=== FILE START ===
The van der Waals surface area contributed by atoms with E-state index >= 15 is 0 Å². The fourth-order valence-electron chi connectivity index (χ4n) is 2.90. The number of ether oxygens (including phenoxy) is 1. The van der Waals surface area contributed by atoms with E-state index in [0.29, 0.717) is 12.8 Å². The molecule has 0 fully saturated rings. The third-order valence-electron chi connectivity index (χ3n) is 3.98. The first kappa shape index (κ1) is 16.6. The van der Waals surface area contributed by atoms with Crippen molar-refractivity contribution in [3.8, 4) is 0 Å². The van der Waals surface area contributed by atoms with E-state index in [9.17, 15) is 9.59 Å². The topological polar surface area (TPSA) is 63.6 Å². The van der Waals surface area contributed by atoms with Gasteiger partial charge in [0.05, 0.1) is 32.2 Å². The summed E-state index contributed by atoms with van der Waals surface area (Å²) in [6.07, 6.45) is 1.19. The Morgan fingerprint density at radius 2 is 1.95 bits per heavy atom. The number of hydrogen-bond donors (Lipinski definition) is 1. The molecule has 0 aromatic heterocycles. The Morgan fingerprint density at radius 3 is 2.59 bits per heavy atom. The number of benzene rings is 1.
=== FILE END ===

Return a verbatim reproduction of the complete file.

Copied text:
The van der Waals surface area contributed by atoms with E-state index >= 15 is 0 Å². The fourth-order valence-electron chi connectivity index (χ4n) is 2.90. The number of ether oxygens (including phenoxy) is 1. The van der Waals surface area contributed by atoms with E-state index in [0.29, 0.717) is 12.8 Å². The molecule has 0 fully saturated rings. The third-order valence-electron chi connectivity index (χ3n) is 3.98. The first kappa shape index (κ1) is 16.6. The van der Waals surface area contributed by atoms with Crippen molar-refractivity contribution in [3.8, 4) is 0 Å². The van der Waals surface area contributed by atoms with E-state index in [9.17, 15) is 9.59 Å². The topological polar surface area (TPSA) is 63.6 Å². The van der Waals surface area contributed by atoms with Gasteiger partial charge in [0.05, 0.1) is 32.2 Å². The summed E-state index contributed by atoms with van der Waals surface area (Å²) in [6.07, 6.45) is 1.19. The Morgan fingerprint density at radius 2 is 1.95 bits per heavy atom. The number of hydrogen-bond donors (Lipinski definition) is 1. The molecule has 0 aromatic heterocycles. The Morgan fingerprint density at radius 3 is 2.59 bits per heavy atom. The number of benzene rings is 1.